Abram's career high
Can you hear me now?
Michigan answers call
By Dan Rosen
Daily Sports Writer
Be careful. If you're not paying
attention, you'll miss him.
Lester Abram will squeeze off
another effortless jumpshot without
you noticing. His point total will rise
up while you watch the Bernard
Robinsons and the Daniel Hortons.
"He's one of those guys that slips
FG FT REB
MIN M-A M-A 0-T A F PTS
Vukusic 30 3-8 2-2006310
Hachad 20 0-4 0-0 1-3 0 3 0
Scott 20 2-4 0-0 2-4 1 5 4
Parker 35 2-5 2-2 0-2 2 4 7
Young 37 5-14 8-9 4-7 3 1 20
Kennedy 1 0-0 0-00 0 0 0
Jenkins 4 0-1 0-0 0-0 0 0 0
Tolic 14 0-0 1-2 0-0 0 0 1
Seacat 25 3-9 0-1 0-1 0 0 8
Dunvancic 13 2-3 0-0 0-1 0 0 4
Grier 1 0-0 0-0 0-0 0 0 0
Totals 200 17-48 13-167-18 12 22 54
FG%: .354. FT%: .813.3-poInt FG: 7-23,
.304 (Vukusic 2-3, Young 2-3, Seacat 2-7,
Parker 1-4, Scott 0-1, Duvancic 0-1, Hachad
0-4). Blocks: I (Scott). Steals: 7 (Vukusic
2, Young 2, Hachad, Scott, Tolic). Turnovers:
13 (Vukusic 5, Young 3, Duvancic 2, Seacat
2, Parker). Technical fouls: none.
FG FT REB
MIN M-A M-A 0-T A F PTS
Robinson 36 9-11 0-0 2-5 7 2 18
Sims 17 1-1 0-0 1-3 0 1 2
Brown 24 1-1 2-2 0-2 0 2 4
Abram 36 7-8 10-10 0-7 1 3 27
Horton 28 1-5 1-2 1-5 2 3 3
Wohl 1 1-1 0-0 0-0 0 0 2
Harris 29 4-10 3-3 1-3 1 0 13
Harrell 1 0-0 0-0 0-0 0 0 0
Petway 4 1-2 0-0 0-1 0 0 2
Mathis 22 3-4 1-21-3127
Dill 1 0-0 0-0 0-0 10 0
Ba 1 0-0 0-0 0-0 0 0 0
Totals 200 28-4317496-311313 78
FG%: .651. FT%: .895. 3-point FG: 5-13,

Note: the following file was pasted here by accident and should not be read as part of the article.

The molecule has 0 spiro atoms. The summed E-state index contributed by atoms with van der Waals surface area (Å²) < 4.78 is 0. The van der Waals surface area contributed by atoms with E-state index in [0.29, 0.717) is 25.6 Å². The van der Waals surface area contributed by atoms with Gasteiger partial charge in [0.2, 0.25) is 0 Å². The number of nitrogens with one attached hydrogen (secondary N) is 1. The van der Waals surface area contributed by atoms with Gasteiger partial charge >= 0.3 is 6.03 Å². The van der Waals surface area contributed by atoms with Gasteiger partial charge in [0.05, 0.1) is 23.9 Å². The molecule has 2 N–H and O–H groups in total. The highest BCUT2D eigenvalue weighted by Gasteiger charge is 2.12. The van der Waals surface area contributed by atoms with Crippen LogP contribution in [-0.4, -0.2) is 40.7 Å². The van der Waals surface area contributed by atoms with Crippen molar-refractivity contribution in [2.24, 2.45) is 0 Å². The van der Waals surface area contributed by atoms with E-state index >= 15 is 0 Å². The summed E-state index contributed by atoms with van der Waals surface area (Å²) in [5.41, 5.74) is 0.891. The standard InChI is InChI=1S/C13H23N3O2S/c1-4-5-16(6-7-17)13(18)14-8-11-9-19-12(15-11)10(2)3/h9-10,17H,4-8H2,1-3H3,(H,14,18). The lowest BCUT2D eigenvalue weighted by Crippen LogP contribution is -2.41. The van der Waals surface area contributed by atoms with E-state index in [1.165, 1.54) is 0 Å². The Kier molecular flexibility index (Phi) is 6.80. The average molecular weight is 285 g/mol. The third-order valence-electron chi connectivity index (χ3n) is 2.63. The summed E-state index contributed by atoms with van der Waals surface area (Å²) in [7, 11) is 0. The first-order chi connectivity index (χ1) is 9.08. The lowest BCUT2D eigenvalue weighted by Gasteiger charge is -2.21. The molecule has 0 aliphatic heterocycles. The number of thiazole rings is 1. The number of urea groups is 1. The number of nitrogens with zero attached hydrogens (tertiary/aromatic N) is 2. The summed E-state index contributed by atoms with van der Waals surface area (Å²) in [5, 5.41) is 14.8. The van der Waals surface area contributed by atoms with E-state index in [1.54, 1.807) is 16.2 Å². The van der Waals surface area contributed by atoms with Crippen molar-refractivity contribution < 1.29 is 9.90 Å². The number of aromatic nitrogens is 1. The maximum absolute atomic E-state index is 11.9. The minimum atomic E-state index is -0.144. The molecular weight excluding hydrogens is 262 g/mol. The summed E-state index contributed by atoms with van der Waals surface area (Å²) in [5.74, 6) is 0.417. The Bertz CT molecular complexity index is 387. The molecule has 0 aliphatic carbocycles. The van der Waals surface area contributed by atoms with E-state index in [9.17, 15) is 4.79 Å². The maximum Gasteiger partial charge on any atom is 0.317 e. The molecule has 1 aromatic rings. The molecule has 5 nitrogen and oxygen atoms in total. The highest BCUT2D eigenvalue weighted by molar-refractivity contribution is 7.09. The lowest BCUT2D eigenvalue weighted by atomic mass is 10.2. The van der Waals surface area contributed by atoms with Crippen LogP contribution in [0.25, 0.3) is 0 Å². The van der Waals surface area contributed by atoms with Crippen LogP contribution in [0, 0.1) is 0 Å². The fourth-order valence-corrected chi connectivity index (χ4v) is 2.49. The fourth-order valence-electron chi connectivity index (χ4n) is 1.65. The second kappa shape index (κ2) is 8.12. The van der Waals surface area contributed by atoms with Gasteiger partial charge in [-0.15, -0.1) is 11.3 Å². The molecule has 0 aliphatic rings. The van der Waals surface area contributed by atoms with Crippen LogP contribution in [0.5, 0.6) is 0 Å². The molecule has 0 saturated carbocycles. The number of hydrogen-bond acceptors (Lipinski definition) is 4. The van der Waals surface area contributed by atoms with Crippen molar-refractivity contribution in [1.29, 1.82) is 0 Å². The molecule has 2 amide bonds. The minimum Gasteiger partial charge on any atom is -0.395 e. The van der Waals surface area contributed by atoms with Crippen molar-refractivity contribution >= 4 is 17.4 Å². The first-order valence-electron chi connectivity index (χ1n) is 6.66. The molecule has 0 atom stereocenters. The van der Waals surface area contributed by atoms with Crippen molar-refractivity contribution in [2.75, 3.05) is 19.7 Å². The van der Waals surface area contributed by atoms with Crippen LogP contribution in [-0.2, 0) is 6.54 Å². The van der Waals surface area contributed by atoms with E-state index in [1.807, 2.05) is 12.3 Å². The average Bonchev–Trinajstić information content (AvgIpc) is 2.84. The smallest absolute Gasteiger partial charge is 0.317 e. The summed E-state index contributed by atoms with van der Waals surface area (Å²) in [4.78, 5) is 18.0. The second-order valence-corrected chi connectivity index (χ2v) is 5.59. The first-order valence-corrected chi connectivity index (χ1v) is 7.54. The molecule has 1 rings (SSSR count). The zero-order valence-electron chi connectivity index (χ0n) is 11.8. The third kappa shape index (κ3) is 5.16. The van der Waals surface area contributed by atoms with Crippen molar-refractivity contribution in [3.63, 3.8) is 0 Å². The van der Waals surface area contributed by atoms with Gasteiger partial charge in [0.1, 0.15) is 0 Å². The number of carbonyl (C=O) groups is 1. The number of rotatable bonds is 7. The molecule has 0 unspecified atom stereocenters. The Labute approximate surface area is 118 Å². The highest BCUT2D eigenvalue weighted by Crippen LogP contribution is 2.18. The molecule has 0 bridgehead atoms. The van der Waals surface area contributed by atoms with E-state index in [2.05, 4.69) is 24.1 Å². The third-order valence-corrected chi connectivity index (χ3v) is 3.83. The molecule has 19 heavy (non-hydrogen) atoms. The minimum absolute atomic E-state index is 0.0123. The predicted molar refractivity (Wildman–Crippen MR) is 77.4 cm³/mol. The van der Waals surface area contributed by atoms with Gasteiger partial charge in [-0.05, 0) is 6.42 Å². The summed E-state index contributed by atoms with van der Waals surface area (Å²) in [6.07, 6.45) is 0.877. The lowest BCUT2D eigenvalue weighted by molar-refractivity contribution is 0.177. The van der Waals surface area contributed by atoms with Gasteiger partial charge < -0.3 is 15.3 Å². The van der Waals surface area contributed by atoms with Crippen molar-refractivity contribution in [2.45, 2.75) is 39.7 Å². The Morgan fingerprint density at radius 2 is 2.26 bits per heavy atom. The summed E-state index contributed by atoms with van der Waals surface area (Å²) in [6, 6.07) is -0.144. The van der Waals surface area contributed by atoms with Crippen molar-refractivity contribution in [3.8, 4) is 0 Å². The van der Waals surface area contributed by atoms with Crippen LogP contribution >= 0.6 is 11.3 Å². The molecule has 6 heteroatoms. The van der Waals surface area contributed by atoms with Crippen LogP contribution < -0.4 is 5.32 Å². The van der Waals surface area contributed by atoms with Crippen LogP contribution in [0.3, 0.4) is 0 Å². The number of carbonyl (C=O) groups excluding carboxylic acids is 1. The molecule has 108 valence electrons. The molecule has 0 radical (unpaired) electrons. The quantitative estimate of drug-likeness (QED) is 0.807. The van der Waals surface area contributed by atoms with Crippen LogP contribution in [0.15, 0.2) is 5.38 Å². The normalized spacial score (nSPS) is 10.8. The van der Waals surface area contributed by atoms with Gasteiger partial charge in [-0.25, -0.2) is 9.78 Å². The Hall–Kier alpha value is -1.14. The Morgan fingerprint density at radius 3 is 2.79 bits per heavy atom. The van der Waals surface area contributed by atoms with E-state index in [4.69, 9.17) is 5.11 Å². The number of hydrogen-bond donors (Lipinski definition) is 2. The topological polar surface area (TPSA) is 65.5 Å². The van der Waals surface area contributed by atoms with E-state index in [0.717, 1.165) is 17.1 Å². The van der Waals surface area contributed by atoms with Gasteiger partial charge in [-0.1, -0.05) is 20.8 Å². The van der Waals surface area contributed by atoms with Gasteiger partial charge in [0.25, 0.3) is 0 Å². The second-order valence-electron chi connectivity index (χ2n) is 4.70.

.385 (Abram 3-4, Harris 2-5, Robinson 0-1,
Horton 0-3). Blocks: 3 (Sims 2, Abram).
Steals: 6 (Robinson 3, Horton 2, Abram).
Turnovers: 18 (Robinson 4, Horton 4, Brown
3, Abram 2, Harris 2, Mathis 2, Sims). Tech-
nical fouls: none
Northwestern........ 26 28 - 54
Michigan..................45 33 - 78
At: Crisler Arena
under the radar," Robinson said. "But
he'll slip under the radar and hit you
Abram missed just one shot in last
night's Big Ten opener against North-
western (0-1 Big Ten, 5-7 overall), a
game that his team won 78-54. He
never forced the action, even as his
point total climbed to career heights.
After the game, his teammates and
his coach raved about his ability to
find spots in the flow of the offense
to score points.
"I felt like I couldn't miss," Abram
said of his 7-for-8 performance from
Robinson found him early in the
first half for a 3-pointer to make it 5-
2, and Abram never looked back.
He finished the first half with 19
points, as Michigan (1-0, 10-2) built
a 19-point lead. The Wolverines
never let the Wildcats get back within
12 the rest of the way.
As a team, Michigan shot 65 per-
cent on the night, finding open looks
on almost every possession against
"They were very comfortable on
offense, passing around," Northwest-
ern coach Bill Carmody said. "They
made all of the right plays."
The Wildcats looked frustrated
against Michigan's 2-3 zone through-
out the game. They were unable to
find any seams to get inside shots. So
they forced up 23 3-pointers, making
Carmody blamed the offensive
woes on Michigan's length. He said
that it was hard for his team to find
open looks inside the arc because the
Wolverines could use their size to
close on a shooter so quickly.
"You don't want to take as many
threes as we take, but what can you
do?" Carmody asked.
Robinson was also a spark for
Michigan. He made 9-of-11 shots for
18 points. He used his athleticism
and ball-handling skills to penetrate
the Northwestern zone and find his
With Michigan leading 60-44 in
the second half, Robinson drew the
Northwestern defense to the baseline
under the basket and then swung a
Goin' to Work
ne of the most popular sports
clich6s is that of the wake-up
Whenever a team is struggling
through mediocre wins or inexcusable
losses, players and TV announcers
galore wait for the proverbial ring of the
For Michigan, the call came on Dec.
30 when Boston University upset the
Wolverines 61-60 at Crisler Arena.
Apparently, the Wolverines answered.
"The Boston loss kind of opened our
eyes," Michigan guard Daniel Horton